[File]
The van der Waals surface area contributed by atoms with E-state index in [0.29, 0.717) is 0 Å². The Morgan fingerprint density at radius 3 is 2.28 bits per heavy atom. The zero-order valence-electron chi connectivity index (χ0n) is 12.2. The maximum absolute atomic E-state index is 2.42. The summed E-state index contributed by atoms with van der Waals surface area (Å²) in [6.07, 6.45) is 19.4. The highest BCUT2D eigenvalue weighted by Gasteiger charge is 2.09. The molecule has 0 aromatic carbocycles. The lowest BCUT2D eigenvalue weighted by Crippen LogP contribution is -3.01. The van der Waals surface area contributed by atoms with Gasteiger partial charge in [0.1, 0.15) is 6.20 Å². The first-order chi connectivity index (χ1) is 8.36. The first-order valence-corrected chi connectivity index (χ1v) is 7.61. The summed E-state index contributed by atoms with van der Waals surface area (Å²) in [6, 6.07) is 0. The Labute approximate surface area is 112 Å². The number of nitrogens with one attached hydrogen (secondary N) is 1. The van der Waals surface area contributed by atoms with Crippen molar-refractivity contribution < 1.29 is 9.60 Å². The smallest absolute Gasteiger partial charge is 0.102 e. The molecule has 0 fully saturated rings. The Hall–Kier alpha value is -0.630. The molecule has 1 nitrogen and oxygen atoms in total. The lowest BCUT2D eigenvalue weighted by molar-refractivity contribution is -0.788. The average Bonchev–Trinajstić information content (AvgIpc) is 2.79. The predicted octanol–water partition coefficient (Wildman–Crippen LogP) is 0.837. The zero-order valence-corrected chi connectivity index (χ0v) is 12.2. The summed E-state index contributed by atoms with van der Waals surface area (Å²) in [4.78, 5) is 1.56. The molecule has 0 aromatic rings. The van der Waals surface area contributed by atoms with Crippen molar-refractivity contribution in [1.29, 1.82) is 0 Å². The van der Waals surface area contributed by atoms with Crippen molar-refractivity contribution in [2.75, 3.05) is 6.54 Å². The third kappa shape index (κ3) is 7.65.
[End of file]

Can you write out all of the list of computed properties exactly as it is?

The van der Waals surface area contributed by atoms with E-state index in [0.29, 0.717) is 0 Å². The Morgan fingerprint density at radius 3 is 2.28 bits per heavy atom. The zero-order valence-electron chi connectivity index (χ0n) is 12.2. The maximum absolute atomic E-state index is 2.42. The summed E-state index contributed by atoms with van der Waals surface area (Å²) in [6.07, 6.45) is 19.4. The highest BCUT2D eigenvalue weighted by Gasteiger charge is 2.09. The molecule has 0 aromatic carbocycles. The lowest BCUT2D eigenvalue weighted by Crippen LogP contribution is -3.01. The van der Waals surface area contributed by atoms with Gasteiger partial charge in [0.1, 0.15) is 6.20 Å². The first-order chi connectivity index (χ1) is 8.36. The first-order valence-corrected chi connectivity index (χ1v) is 7.61. The summed E-state index contributed by atoms with van der Waals surface area (Å²) in [6, 6.07) is 0. The Labute approximate surface area is 112 Å². The number of nitrogens with one attached hydrogen (secondary N) is 1. The van der Waals surface area contributed by atoms with Crippen molar-refractivity contribution < 1.29 is 9.60 Å². The smallest absolute Gasteiger partial charge is 0.102 e. The molecule has 0 fully saturated rings. The Hall–Kier alpha value is -0.630. The molecule has 1 nitrogen and oxygen atoms in total. The lowest BCUT2D eigenvalue weighted by molar-refractivity contribution is -0.788. The average Bonchev–Trinajstić information content (AvgIpc) is 2.79. The predicted octanol–water partition coefficient (Wildman–Crippen LogP) is 0.837. The zero-order valence-corrected chi connectivity index (χ0v) is 12.2. The summed E-state index contributed by atoms with van der Waals surface area (Å²) in [4.78, 5) is 1.56. The molecule has 0 aromatic rings. The van der Waals surface area contributed by atoms with Crippen molar-refractivity contribution in [1.29, 1.82) is 0 Å². The van der Waals surface area contributed by atoms with Crippen molar-refractivity contribution in [2.75, 3.05) is 6.54 Å². The third kappa shape index (κ3) is 7.65.